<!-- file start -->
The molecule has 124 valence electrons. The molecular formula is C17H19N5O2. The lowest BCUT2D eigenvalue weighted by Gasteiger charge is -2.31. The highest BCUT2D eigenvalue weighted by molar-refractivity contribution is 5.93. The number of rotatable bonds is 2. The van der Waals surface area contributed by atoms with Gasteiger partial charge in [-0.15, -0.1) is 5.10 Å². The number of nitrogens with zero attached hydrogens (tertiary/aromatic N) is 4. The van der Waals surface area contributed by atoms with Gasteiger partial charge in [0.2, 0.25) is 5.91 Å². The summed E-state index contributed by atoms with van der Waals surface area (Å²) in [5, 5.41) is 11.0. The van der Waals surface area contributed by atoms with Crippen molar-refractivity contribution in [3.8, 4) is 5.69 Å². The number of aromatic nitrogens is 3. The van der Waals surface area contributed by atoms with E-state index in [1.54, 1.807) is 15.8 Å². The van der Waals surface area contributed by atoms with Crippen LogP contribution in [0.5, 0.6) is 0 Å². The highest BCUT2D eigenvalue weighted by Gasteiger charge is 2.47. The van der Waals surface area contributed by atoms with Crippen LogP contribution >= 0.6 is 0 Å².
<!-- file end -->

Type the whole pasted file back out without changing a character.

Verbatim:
The molecule has 124 valence electrons. The molecular formula is C17H19N5O2. The lowest BCUT2D eigenvalue weighted by Gasteiger charge is -2.31. The highest BCUT2D eigenvalue weighted by molar-refractivity contribution is 5.93. The number of rotatable bonds is 2. The van der Waals surface area contributed by atoms with Gasteiger partial charge in [-0.15, -0.1) is 5.10 Å². The number of nitrogens with zero attached hydrogens (tertiary/aromatic N) is 4. The van der Waals surface area contributed by atoms with Gasteiger partial charge in [0.2, 0.25) is 5.91 Å². The summed E-state index contributed by atoms with van der Waals surface area (Å²) in [5, 5.41) is 11.0. The van der Waals surface area contributed by atoms with Crippen molar-refractivity contribution in [3.8, 4) is 5.69 Å². The number of aromatic nitrogens is 3. The van der Waals surface area contributed by atoms with E-state index in [1.54, 1.807) is 15.8 Å². The van der Waals surface area contributed by atoms with Crippen LogP contribution in [0.5, 0.6) is 0 Å². The highest BCUT2D eigenvalue weighted by Gasteiger charge is 2.47. The van der Waals surface area contributed by atoms with Crippen LogP contribution >= 0.6 is 0 Å².